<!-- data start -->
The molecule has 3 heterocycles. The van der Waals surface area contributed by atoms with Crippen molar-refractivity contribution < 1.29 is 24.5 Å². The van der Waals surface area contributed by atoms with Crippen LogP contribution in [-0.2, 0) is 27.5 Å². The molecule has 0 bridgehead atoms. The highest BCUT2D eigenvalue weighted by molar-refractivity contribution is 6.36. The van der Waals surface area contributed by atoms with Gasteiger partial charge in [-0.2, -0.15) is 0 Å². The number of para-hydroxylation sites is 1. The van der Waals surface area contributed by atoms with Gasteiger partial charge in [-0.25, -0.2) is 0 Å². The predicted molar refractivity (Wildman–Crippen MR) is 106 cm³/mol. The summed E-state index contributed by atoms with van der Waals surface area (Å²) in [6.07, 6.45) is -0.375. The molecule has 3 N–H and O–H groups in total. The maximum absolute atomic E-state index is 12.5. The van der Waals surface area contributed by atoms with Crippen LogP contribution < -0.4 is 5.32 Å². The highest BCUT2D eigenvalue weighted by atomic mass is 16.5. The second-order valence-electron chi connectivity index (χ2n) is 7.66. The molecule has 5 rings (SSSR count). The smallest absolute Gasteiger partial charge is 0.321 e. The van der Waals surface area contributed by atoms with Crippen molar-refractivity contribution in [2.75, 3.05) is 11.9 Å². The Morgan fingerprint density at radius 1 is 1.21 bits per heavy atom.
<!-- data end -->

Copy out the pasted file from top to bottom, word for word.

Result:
The molecule has 3 heterocycles. The van der Waals surface area contributed by atoms with Crippen molar-refractivity contribution < 1.29 is 24.5 Å². The van der Waals surface area contributed by atoms with Crippen LogP contribution in [-0.2, 0) is 27.5 Å². The molecule has 0 bridgehead atoms. The highest BCUT2D eigenvalue weighted by molar-refractivity contribution is 6.36. The van der Waals surface area contributed by atoms with Gasteiger partial charge in [-0.2, -0.15) is 0 Å². The number of para-hydroxylation sites is 1. The van der Waals surface area contributed by atoms with Gasteiger partial charge in [-0.25, -0.2) is 0 Å². The predicted molar refractivity (Wildman–Crippen MR) is 106 cm³/mol. The summed E-state index contributed by atoms with van der Waals surface area (Å²) in [6.07, 6.45) is -0.375. The molecule has 3 N–H and O–H groups in total. The maximum absolute atomic E-state index is 12.5. The van der Waals surface area contributed by atoms with Crippen LogP contribution < -0.4 is 5.32 Å². The highest BCUT2D eigenvalue weighted by atomic mass is 16.5. The second-order valence-electron chi connectivity index (χ2n) is 7.66. The molecule has 5 rings (SSSR count). The smallest absolute Gasteiger partial charge is 0.321 e. The van der Waals surface area contributed by atoms with Crippen molar-refractivity contribution in [2.75, 3.05) is 11.9 Å². The Morgan fingerprint density at radius 1 is 1.21 bits per heavy atom.